As noted during the aftermath of Hurricanes Katrina and Rita in 2005, and many other emergencies in the nation’s history, volunteer health practitioners are essential to meeting surge capacity in public and private sectors. Underlying the successful deployment and use of volunteer health practitioners during emergencies is the need for a legal environment that supports their efforts. However, there are major legal gaps and deficiencies that may stymie, rather than encourage, volunteer health practitioner activities during emergencies. Following Katrina, the U.S. Congress introduced several bills to address some of these gaps since September, 2005.
Many state governments have recognized the need to grant emergency licensing recognition on an interstate basis and to afford disaster relief workers (which may include volunteer health practitioners) with protection from civil liability. Every state has ratified the Emergency Management Assistance Compact (EMAC), which provides for licensing reciprocity, relief from civil liability, and workers’ compensation protections to “state forces” deployed to respond to emergencies. The provisions of EMAC, however, are limited. In most jurisdictions, EMAC’s provisions only apply to state employees or local employees incorporated into “state forces” pursuant to mutual aid agreements. Many state laws underlying the declaration of public health emergencies (including many recently enacted laws based on the Model State Emergency Health Powers Act developed by the Centers in 2001) recognize interstate health licensure or provide broad authority to waive other legal or regulatory requirements during emergencies.
There is, however, no uniform system exists to efficiently and expeditiously recognize licensing privileges for health practitioners on an interstate basis. The lack of a uniform, well-understood system able to function automatically even during periods of emergencies when communications systems are disrupted and governmental officials are preoccupied with pressing responsibilities.
Developed by the Uniform Law Commission (ULC), the Uniform Emergency Volunteer Health Practitioners Act (UEVHPA) provides uniform legislative language to facilitate organized response efforts among volunteer health practitioners.
UEVHPA’s provisions include:
- Application of its coverage to declared states of emergency, disaster, or public health emergency (or like terms at the state or local level);
- Coverage of volunteer health practitioners who are registered with ESAR-VHP, MRC, or other similar systems;
- Procedures to recognize the valid and current licenses of volunteer health practitioners in other states for the duration of an emergency declaration;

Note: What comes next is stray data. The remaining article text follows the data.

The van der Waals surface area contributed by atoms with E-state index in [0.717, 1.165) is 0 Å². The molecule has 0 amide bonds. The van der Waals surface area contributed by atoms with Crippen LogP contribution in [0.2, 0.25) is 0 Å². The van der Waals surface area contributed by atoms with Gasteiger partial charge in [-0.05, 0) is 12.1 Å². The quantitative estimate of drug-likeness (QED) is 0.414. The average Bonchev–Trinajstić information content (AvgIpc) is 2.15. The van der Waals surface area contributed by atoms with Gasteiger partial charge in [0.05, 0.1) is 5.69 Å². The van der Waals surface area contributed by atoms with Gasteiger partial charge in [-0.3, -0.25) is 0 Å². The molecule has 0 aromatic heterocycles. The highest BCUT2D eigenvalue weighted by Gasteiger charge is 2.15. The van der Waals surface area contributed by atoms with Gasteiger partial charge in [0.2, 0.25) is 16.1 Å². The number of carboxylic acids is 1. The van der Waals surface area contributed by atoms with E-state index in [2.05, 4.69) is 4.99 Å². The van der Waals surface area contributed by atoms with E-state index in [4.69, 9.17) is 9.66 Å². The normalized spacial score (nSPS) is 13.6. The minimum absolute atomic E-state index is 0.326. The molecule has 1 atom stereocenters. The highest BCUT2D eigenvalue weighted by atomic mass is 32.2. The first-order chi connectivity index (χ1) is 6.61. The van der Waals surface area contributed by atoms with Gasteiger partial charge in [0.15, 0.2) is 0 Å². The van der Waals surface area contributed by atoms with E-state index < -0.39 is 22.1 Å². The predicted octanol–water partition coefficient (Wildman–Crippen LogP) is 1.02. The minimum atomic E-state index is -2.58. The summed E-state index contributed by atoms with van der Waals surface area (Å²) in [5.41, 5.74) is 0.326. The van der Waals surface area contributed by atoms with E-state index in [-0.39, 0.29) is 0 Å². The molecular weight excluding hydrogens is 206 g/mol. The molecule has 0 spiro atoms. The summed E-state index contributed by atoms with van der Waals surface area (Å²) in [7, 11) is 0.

- Requirements for volunteer health practitioners to adhere to scope of practice standards during the emergency (subject to modifications or restrictions); and
- Reduction of the exposure of volunteer health practitioners, or those who employ, deploy or host them, to significant disciplinary sanctions based on actions (or failures to act) during a declared emergency.
At the 2007 annual ULC conference in Pasadena, CA, the Commissioners voted to approve 2 new sections of the UEVHPA. focused on:
- Civil liability protections (Sec. 11) for volunteers and potential the entities that send, coordinate, or host them during declared emergencies. This section offers two alternatives for states considering passage of the Act. Alternative A offers clear immunity for volunteers from civil liability for acts that occur while providing health or veterinary services during an emergency. It also protects the entities that send or host volunteers from vicarious liability. Alternative B essentially replicates the existing liability protections found in the federal Volunteer Protection Act to the specific volunteers addressed in the UEVHPA. Both Alternatives also (i) except from liability protections those acts of a volunteer that are willful, wanton, or grossly negligent in nature, or that occur in operating motor vehicles, among other exceptions; and (ii) provide a limited exemption from liability for persons who operate, use, or rely upon information provided by a volunteer health practitioner registration system; and
- Workers’ compensation benefits (Sec. 12) for volunteers who may otherwise lack such benefits while providing volunteer health or veterinary services during declared emergencies. Section 12 provides that a volunteer health practitioner who provides health or veterinary services during an emergency and who is not otherwise eligible for workers’ compensation benefits of the host or sending state may elect to be deemed an employee of the host state for the purpose of receiving such benefits. The objective is to create a path for volunteers who may lack workers compensation protections to seek such protections in the state where they provide services during an emergency.
For more information about the Act and its legislative activity, please see uevhpa.org(website not working anymore), and additional references below:
Hall, Mimi. States seek to cut disaster red tape. USA Today, October 9, 2021 @ A1.
Hodge, JG , Pepe RP, Henning, WH. Voluntarism in the wake of hurricane Katrina: The Uniform Emergency Volunteer Health Practitioners Act. Disaster Medicine and Public Health Preparedness 2007; 1:1: 44-50.
“New law allows medical workers to aid victims of disasters in other states” – Lexington Herald-Leader (03/31/07) – Kentucky became the first state to adopt model legislation to allow health professionals from other states to offer assistance during a major disaster or public health emergency. The UEVHPA was adopted by the Kentucky General Assembly, and signed by Gov. Ernie Fletcher in late March.
Interview with James G. Hodge, Jr. by the Johns Hopkins Bloomberg School of Public Health.